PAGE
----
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FEATURE ARTICLE

Gifts and Perils of Landslides

Catastrophic rockslides and related landscape developments are an integral part of human settlement along upper Indus streams

Kenneth Hewitt

Life in a Catastrophic Landscape

If the larger landslides are indeed triggered by megaearthquakes, it means that rare, seismo-tectonic events punctuate, reset and, ultimately, control the landscape agenda. The landslide-related features along the Indus streams support such a view. They comprise indirect and drawn-out, post-landslide responses, or “relaxation” phases, following landslide shocks. They develop on millennial time scales and, coincidentally, create conditions favorable to generations of human habitation.

2010-09HewittSidebar.jpgClick to Enlarge ImageMore sobering, however, are the rare but cataclysmic hazards implied: events that combine great earthquakes with multiple large landslides, river valleys inundated above, and starved of sediment and water below, for centuries at least. And no capacity presently exists to predict, let alone prevent, events on such scales. Certainly, more could and should be done to adopt and enforce higher levels of structural safety for buildings, which could at least save lives away from megaearthquake epicenters and landslide run-out zones. Regional preparedness, if more effective than in recent earthquake disasters, could improve survival and recovery possibilities. For the moment, however, expanding towns and cities, along with large-scale infrastructure, notably big dams and highways, are increasing the concentrations of people and structures at risk.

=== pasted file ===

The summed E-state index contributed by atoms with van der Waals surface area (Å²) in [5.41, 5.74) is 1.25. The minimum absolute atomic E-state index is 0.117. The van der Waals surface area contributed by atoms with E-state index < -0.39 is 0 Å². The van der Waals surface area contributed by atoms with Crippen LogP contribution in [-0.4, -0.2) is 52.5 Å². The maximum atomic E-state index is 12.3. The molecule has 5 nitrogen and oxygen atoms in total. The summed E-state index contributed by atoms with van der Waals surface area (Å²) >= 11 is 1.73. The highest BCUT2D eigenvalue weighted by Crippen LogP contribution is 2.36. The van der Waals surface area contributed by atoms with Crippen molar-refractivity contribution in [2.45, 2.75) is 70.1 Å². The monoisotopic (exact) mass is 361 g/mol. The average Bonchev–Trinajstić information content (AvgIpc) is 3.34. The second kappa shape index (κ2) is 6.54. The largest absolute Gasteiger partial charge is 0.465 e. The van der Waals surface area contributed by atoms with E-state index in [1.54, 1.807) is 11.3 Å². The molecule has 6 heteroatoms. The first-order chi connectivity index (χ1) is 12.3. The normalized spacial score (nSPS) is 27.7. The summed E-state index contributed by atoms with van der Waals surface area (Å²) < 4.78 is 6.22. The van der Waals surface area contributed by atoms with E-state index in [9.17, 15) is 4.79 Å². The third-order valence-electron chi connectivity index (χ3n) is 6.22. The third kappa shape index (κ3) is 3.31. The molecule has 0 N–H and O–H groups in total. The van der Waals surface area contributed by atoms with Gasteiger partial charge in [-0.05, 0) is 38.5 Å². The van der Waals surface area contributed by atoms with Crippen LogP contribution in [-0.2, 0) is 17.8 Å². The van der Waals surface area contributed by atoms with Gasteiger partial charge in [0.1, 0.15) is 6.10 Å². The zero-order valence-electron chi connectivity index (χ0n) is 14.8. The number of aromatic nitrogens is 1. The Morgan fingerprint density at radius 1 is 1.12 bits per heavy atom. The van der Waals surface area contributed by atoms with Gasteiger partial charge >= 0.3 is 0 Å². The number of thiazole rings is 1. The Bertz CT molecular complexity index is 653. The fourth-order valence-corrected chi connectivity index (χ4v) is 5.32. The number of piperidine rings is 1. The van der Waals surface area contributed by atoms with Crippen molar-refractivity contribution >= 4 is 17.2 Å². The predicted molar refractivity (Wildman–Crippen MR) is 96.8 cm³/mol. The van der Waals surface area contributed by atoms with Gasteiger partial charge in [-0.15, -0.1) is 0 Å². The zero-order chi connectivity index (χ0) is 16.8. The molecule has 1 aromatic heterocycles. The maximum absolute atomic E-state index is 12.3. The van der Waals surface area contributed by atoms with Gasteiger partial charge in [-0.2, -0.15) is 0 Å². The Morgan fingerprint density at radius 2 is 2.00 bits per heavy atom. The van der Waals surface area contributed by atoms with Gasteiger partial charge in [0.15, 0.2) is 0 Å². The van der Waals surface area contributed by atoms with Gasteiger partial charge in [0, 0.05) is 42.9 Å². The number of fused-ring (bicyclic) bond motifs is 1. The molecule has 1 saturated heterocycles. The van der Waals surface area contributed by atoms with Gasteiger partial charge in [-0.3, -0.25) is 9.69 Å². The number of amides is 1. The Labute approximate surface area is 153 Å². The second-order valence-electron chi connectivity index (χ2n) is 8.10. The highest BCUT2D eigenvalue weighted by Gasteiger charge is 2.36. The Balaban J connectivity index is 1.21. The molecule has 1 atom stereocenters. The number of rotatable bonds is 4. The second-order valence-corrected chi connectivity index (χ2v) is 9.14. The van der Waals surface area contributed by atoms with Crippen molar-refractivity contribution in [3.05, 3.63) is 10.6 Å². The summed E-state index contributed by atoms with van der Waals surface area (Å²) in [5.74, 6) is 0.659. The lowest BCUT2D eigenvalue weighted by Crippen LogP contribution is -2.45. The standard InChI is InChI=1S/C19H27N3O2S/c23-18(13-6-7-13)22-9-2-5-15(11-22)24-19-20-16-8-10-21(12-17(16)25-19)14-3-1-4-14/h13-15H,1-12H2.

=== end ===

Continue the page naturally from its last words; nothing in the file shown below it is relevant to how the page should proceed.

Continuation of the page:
Through most of history land use in the Himalaya was organized around widely scattered villages and smallish centers. Today, such an approach is commonly treated as outmoded—a less efficient form of existence—and in many cases traditional risk-averting arrangements and environmental knowledge are being undermined or lost. On the other hand, the inhabitants may carry a deep structure of historical understanding about collective security for living with a catastrophically generated land base. Their landslide stories may be more realistic than fatalistic in coming to terms with such an environment.

Finally, although the Karakoram has exceptional numbers, landslides and landslide-related developments clearly exist in other mountains. Examples are known, and the list grows rapidly, throughout High Asia, in the western cordilleras of the Americas, the European and New Zealand Alps, and the Caucasus. In some of these, too, indications of rare megaearthquakes are being investigated. The situation supports calls for a revised concept of the drivers of landform development in high mountains, and a rethinking of responses to the geohazards involved.

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